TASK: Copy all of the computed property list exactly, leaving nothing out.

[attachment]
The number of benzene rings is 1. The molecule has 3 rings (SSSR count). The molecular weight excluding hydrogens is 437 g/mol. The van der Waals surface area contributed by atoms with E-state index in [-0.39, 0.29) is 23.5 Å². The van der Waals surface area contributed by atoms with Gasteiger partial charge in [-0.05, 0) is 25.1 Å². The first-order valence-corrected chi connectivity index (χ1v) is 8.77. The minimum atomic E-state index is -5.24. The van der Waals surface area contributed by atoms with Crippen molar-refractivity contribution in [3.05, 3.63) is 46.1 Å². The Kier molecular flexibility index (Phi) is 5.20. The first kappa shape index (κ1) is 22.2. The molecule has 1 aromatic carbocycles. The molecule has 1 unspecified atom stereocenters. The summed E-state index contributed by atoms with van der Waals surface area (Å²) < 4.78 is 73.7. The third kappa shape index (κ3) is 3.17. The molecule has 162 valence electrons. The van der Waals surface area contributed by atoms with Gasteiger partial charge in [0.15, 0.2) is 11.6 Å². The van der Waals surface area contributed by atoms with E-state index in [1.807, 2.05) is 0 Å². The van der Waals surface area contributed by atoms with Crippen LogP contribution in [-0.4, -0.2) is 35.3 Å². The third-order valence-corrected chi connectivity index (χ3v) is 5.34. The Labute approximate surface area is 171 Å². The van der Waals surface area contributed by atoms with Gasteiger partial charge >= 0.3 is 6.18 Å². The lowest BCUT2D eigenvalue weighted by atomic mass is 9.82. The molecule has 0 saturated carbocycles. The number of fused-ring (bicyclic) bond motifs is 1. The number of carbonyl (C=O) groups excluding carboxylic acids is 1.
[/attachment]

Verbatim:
The number of benzene rings is 1. The molecule has 3 rings (SSSR count). The molecular weight excluding hydrogens is 437 g/mol. The van der Waals surface area contributed by atoms with E-state index in [-0.39, 0.29) is 23.5 Å². The van der Waals surface area contributed by atoms with Gasteiger partial charge in [-0.05, 0) is 25.1 Å². The first-order valence-corrected chi connectivity index (χ1v) is 8.77. The minimum atomic E-state index is -5.24. The van der Waals surface area contributed by atoms with Crippen molar-refractivity contribution in [3.05, 3.63) is 46.1 Å². The Kier molecular flexibility index (Phi) is 5.20. The first kappa shape index (κ1) is 22.2. The molecule has 1 aromatic carbocycles. The molecule has 1 unspecified atom stereocenters. The summed E-state index contributed by atoms with van der Waals surface area (Å²) < 4.78 is 73.7. The third kappa shape index (κ3) is 3.17. The molecule has 162 valence electrons. The van der Waals surface area contributed by atoms with Gasteiger partial charge in [0.15, 0.2) is 11.6 Å². The van der Waals surface area contributed by atoms with E-state index in [1.807, 2.05) is 0 Å². The van der Waals surface area contributed by atoms with Crippen LogP contribution in [-0.4, -0.2) is 35.3 Å². The third-order valence-corrected chi connectivity index (χ3v) is 5.34. The Labute approximate surface area is 171 Å². The van der Waals surface area contributed by atoms with Gasteiger partial charge >= 0.3 is 6.18 Å². The lowest BCUT2D eigenvalue weighted by atomic mass is 9.82. The molecule has 0 saturated carbocycles. The number of fused-ring (bicyclic) bond motifs is 1. The number of carbonyl (C=O) groups excluding carboxylic acids is 1.